This post is adapted from a bibliography that I composed for a graduate school class. My husband is ethnically Chinese, my kids are half-Asian, and many of my students are Asian-American, so I looked hard to locate books that are culturally-relevant, while still appealing to younger children.
In this story, a young Asian American boy travels through time and space from on the F train in New York to the redwood forests of California with the help of a magical book. While the text reads like standard nonfiction, the illustrations have a whimsical feel that make the book seem more like fantasy.
Boy Dumplings: A Tasty Chinese Tale
Set in Beijing, this book was inspired by the Ghost Festival during the seventh lunar month of the Chinese calendar. It features traditional Chinese landscapes and cuisine, as well as a uproarious story that young children will enjoy.
Red Is a Dragon: A Book of Colors
This color concept book alternates between culturally specific images, such as Chinese opera singers wearing pink or green jade bracelets, and more universal illustrations, such as yellow rain jackets and blue sneakers. A glossary at the back explains potentially unknown vocabulary, including words like bottle gourd and lychee.
Round is a Mooncake: A Book of Shapes
By the same author as “Red is A Dragon,” this story focuses on shapes from the perspective of a young Chinese-American girl.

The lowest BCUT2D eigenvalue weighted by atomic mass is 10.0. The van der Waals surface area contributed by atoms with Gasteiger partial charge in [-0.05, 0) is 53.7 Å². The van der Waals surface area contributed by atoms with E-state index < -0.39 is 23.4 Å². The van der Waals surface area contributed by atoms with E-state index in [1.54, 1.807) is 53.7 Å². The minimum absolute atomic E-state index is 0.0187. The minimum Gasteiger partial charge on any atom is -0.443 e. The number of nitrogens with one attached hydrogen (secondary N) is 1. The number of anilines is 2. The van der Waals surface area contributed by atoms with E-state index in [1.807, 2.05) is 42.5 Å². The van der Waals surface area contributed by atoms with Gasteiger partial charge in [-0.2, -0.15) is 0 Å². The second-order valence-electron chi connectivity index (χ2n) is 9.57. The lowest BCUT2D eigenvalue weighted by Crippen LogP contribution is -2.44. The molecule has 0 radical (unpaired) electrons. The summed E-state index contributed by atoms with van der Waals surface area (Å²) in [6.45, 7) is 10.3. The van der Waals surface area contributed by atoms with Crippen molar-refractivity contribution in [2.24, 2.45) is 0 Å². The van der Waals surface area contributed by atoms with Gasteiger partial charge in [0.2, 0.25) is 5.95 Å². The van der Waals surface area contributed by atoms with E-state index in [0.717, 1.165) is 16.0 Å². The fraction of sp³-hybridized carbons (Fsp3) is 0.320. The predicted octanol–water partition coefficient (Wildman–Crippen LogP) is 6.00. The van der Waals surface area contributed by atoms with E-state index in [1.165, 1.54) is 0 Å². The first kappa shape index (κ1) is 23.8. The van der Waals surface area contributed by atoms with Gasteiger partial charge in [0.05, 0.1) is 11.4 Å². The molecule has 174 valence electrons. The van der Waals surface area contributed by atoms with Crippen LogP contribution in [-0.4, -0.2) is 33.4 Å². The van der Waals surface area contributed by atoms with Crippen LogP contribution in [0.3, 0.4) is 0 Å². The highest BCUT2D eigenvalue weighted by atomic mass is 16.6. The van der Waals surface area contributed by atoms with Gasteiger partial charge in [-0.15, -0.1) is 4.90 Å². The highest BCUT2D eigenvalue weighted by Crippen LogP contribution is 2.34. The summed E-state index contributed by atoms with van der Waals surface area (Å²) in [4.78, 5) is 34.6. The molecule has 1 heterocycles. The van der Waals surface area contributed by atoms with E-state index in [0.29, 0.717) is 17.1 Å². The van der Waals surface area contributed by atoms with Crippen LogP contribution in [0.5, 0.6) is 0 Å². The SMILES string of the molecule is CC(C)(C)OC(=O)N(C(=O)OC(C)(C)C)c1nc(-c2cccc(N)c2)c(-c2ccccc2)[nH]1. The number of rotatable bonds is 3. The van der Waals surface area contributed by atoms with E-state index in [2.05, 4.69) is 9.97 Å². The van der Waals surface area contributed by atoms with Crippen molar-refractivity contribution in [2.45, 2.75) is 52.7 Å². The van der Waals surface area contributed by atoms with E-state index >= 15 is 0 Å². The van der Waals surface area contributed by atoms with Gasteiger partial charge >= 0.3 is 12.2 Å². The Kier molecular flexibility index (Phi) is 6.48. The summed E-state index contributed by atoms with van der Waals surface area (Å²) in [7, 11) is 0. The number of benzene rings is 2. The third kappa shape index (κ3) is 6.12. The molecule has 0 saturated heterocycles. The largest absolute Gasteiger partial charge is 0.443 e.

The Girl Who Drew a Phoenix
A girl named Feng Huang finds a feather from a phoenix, and proceeds to summon a series of phoenixes through her artwork. Phoenixes represent female power and wisdom in Chinese culture, so this book is aimed mostly at young girls. While the illustrations are lush and gorgeous, the vocabulary is fairly abstract and advanced for preschoolers, however, the positive portrayal of a young Asian girls in a fantasy setting is a refreshing change from all the White princess books.
A young boy and his Grandmother explore their Chinatown community in this realistic depiction of urban life. Using oil paints, Low conveys the bustle and the excitement of Chinatown during Lunar New Year.
Tracks of a Panda: Read & Wonder (Read and Wonder)
Featuring a baby panda and his mother, the text of this book is simple and easily followed. The beautiful and traditional watercolor illustrations by Yu Rong make this book special, however, as well as culturally appropriate. All young children will identify with the baby panda and his struggles in the wild.
Row, Row, Row Your Boat – in Mandarin Chinese & English
Aimed at babies and toddlers, this bilingual board book has only a few pages, but draws big laughs. The words, which deviate from the original, can be sung using the familiar tune. The illustrations include babies with a variety of skin tones.